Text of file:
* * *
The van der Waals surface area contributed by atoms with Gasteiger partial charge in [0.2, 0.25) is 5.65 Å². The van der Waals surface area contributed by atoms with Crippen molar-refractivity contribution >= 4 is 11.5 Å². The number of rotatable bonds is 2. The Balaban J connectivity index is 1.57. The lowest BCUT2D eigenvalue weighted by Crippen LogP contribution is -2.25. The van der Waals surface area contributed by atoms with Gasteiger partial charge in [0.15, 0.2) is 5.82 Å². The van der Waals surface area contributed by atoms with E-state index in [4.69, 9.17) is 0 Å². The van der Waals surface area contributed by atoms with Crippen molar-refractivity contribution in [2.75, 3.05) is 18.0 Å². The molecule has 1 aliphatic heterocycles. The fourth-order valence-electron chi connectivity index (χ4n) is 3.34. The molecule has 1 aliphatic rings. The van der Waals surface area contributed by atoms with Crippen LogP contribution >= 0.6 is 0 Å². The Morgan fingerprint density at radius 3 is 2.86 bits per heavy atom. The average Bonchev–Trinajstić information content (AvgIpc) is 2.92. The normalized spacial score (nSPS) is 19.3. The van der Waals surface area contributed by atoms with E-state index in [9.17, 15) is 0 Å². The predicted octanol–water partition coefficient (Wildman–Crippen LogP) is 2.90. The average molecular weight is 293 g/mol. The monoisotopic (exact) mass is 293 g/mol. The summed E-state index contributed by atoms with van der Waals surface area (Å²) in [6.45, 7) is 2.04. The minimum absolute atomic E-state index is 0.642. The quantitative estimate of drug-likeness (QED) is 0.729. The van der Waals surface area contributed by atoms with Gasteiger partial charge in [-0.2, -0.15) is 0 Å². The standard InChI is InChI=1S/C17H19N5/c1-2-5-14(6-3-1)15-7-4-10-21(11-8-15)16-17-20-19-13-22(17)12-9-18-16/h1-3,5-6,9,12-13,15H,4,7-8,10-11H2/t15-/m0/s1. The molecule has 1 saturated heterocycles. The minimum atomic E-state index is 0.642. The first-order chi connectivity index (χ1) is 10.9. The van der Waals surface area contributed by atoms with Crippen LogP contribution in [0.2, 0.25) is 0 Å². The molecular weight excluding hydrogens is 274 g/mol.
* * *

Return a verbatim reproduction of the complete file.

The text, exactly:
The van der Waals surface area contributed by atoms with Gasteiger partial charge in [0.2, 0.25) is 5.65 Å². The van der Waals surface area contributed by atoms with Crippen molar-refractivity contribution >= 4 is 11.5 Å². The number of rotatable bonds is 2. The Balaban J connectivity index is 1.57. The lowest BCUT2D eigenvalue weighted by Crippen LogP contribution is -2.25. The van der Waals surface area contributed by atoms with Gasteiger partial charge in [0.15, 0.2) is 5.82 Å². The van der Waals surface area contributed by atoms with E-state index in [4.69, 9.17) is 0 Å². The van der Waals surface area contributed by atoms with Crippen molar-refractivity contribution in [2.75, 3.05) is 18.0 Å². The molecule has 1 aliphatic heterocycles. The fourth-order valence-electron chi connectivity index (χ4n) is 3.34. The molecule has 1 aliphatic rings. The van der Waals surface area contributed by atoms with Crippen LogP contribution >= 0.6 is 0 Å². The Morgan fingerprint density at radius 3 is 2.86 bits per heavy atom. The average Bonchev–Trinajstić information content (AvgIpc) is 2.92. The normalized spacial score (nSPS) is 19.3. The van der Waals surface area contributed by atoms with E-state index in [9.17, 15) is 0 Å². The predicted octanol–water partition coefficient (Wildman–Crippen LogP) is 2.90. The average molecular weight is 293 g/mol. The monoisotopic (exact) mass is 293 g/mol. The summed E-state index contributed by atoms with van der Waals surface area (Å²) in [6.45, 7) is 2.04. The minimum absolute atomic E-state index is 0.642. The quantitative estimate of drug-likeness (QED) is 0.729. The van der Waals surface area contributed by atoms with Gasteiger partial charge in [-0.2, -0.15) is 0 Å². The standard InChI is InChI=1S/C17H19N5/c1-2-5-14(6-3-1)15-7-4-10-21(11-8-15)16-17-20-19-13-22(17)12-9-18-16/h1-3,5-6,9,12-13,15H,4,7-8,10-11H2/t15-/m0/s1. The molecule has 1 saturated heterocycles. The minimum atomic E-state index is 0.642. The first-order chi connectivity index (χ1) is 10.9. The van der Waals surface area contributed by atoms with Crippen LogP contribution in [0.2, 0.25) is 0 Å². The molecular weight excluding hydrogens is 274 g/mol.